The consensus feeling regarding Atlanta was that they should have selected a defensive-minded head coach (as they did) not only because their defense was so atrocious, but because their offense was already so potent. The only issue with that sentiment is the fact that the Falcon offense, despite the fantastic play of Julio Jones, was never quite dominant in the seven seasons under Smith to begin with. The highest the offense ever ranked was 6th in Smith's first season (2008) and has ranked 11th on average since that season. Now, while Jacksonville or Tampa would do anything for that type of consistent offensive ranking, it's not the type of ranking to lead you to believe the offense doesn't need some work itself.
The Atlanta offense lacks any semblance of balance, relying far too much on Matt Ryan, Julio Jones, and the passing game. The running game has really been a non-factor in Atlanta for the past four seasons. With Michael Turner long, long gone and Steven Jackson now departed, the Falcons have to decide if they want to find balance with a new-look backfield or continue to go all-in on the passing game. Either way, Atlanta will need much better offensive line play than they've gotten over the past two seasons.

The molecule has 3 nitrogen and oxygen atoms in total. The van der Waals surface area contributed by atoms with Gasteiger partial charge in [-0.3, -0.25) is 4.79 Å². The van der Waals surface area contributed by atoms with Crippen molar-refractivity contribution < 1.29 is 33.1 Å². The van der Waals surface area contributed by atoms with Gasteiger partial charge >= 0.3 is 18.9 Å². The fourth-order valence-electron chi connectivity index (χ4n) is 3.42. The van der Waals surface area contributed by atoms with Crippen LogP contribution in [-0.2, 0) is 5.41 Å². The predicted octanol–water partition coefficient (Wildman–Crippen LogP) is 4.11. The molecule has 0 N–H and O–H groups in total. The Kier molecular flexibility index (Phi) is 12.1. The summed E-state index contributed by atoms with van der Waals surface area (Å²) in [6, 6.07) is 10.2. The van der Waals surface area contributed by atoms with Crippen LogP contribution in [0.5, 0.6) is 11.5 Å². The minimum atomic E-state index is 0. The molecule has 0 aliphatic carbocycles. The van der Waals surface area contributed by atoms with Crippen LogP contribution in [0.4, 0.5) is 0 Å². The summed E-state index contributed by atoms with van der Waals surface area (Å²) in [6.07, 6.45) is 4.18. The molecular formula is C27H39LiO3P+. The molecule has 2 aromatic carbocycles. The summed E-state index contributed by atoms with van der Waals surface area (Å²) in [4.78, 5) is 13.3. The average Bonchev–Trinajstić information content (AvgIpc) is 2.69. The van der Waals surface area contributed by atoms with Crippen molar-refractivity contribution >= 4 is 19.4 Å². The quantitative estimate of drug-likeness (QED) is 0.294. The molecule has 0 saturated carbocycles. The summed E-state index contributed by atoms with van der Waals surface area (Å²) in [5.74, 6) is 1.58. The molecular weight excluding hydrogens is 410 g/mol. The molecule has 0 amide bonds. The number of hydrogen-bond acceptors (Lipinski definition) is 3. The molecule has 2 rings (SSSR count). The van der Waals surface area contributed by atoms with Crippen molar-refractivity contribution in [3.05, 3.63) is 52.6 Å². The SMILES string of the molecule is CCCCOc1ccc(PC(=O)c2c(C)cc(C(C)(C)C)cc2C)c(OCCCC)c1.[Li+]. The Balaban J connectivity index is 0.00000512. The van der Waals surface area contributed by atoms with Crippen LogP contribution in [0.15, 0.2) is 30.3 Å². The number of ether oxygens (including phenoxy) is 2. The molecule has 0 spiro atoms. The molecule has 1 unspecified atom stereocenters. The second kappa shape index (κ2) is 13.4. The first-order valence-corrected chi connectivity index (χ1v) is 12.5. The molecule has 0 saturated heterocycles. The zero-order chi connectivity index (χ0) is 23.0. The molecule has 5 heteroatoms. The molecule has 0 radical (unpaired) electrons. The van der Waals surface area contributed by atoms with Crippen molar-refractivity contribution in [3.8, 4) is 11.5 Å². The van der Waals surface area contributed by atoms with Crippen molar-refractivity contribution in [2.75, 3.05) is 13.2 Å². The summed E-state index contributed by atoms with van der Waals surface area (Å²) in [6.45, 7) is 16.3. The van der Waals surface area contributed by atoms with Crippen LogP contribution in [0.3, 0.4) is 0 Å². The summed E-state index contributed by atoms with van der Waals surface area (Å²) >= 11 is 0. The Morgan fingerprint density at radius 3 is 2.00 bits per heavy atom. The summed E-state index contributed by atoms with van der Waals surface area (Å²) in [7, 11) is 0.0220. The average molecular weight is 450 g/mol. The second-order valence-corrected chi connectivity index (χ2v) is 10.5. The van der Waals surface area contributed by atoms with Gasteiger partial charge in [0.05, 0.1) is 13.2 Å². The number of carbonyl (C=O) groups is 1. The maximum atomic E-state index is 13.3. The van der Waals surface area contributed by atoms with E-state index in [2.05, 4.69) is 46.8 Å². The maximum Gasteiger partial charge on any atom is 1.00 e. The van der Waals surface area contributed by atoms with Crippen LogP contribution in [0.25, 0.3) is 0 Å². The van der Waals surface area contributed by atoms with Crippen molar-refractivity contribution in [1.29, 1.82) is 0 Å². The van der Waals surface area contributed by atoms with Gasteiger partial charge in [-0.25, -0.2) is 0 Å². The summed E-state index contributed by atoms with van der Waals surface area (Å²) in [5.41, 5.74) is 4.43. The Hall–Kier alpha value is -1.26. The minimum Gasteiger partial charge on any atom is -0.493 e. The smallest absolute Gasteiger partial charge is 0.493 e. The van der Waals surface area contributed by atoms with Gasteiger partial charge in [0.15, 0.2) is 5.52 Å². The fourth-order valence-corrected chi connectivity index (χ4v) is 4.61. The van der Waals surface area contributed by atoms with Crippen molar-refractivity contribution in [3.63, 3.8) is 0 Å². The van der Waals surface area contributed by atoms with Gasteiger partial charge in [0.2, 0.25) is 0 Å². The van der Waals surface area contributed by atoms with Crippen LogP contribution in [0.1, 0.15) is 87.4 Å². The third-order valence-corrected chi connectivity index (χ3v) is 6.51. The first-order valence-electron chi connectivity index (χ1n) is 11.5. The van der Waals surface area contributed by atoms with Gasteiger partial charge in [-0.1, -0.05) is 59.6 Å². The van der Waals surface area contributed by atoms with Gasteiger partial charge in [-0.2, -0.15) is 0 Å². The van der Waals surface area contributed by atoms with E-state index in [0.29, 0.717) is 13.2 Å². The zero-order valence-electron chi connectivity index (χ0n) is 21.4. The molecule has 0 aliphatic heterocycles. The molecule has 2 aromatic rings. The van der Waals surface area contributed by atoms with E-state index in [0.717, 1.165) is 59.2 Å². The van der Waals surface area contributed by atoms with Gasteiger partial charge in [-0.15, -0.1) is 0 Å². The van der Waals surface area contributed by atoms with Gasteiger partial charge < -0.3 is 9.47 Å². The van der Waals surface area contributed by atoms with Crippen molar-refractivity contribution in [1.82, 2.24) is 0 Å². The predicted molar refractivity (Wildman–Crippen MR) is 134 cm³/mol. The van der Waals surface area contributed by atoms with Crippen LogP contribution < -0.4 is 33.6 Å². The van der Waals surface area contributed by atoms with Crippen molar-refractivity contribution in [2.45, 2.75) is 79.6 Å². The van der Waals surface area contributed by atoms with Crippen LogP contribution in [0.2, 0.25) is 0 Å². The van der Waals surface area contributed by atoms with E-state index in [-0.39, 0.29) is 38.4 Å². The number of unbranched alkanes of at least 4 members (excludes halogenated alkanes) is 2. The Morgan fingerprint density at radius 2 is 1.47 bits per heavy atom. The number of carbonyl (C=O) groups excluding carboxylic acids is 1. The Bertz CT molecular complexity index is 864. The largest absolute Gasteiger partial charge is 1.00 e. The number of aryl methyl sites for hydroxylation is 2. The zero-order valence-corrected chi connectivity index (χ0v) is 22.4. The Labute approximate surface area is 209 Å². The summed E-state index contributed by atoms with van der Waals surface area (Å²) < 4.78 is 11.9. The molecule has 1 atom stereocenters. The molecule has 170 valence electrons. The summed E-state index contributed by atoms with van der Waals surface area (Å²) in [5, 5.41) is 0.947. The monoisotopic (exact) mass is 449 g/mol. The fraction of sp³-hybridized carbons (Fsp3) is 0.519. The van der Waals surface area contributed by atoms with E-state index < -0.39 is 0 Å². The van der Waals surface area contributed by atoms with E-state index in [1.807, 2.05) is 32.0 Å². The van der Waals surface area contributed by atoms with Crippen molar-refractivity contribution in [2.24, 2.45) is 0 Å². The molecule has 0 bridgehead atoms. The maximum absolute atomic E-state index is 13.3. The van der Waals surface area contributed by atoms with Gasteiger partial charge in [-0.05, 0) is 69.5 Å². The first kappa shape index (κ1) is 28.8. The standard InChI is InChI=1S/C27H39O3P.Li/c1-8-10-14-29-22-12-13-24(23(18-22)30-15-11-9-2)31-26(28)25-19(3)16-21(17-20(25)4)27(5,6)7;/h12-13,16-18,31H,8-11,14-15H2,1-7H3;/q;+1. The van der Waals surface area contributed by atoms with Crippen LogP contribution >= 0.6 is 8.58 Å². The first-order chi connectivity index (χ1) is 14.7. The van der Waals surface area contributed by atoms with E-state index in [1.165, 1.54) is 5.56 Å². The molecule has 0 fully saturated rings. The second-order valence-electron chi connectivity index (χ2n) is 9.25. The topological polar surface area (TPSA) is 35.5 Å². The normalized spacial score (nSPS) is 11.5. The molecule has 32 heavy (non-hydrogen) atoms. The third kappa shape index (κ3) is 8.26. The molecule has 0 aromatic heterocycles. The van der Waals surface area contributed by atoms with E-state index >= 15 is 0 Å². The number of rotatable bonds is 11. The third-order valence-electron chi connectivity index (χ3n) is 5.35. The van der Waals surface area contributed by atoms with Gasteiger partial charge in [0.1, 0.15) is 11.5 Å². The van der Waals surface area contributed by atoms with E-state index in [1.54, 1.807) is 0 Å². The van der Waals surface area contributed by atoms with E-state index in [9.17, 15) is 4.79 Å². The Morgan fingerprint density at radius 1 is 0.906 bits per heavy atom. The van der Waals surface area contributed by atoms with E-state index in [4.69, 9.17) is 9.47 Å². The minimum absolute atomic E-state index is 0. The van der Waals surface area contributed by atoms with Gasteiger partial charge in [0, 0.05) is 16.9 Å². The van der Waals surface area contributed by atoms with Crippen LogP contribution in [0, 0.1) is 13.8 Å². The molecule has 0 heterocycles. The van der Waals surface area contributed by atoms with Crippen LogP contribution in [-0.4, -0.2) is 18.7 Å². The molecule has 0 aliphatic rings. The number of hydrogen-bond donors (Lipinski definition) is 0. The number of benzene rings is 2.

The top two picks by the Falcons were really no-brainers considering their desperate and plentiful needs on defense. Vic Beasley should be a factor for Atlanta, and a problem for opposing offenses this year. He should be the defender the Saints will be scheming against in 2015, and slowing him down on the rush and keeping him off balance will be a top priority for Sean Payton. As usual, attacking Matt Ryan and slowing down Julio Jones will be paramount for Rob Ryan and the Saints' defense in 2015.
The Saints lost the 2014 Week 1 matchup 37-34 in overtime, then suffered an embarrassing loss in their Week 16 matchup 30-14 in the most lopsided loss to Atlanta since Week 10 of 2008. The loss sunk any chance the Saints had at winning the NFC South title. After being swept by the Falcons in 2014, I see the Saints returning the favor this season, winning a nail-biter in Week 6 on Thursday Night Football in the Superdome, then winning convincingly in Atlanta for the regular season finale in Week 17. With a new coaching staff and a new identity to settle into, the Falcons will likely find themselves back in 3rd place in the NFC South in 2015.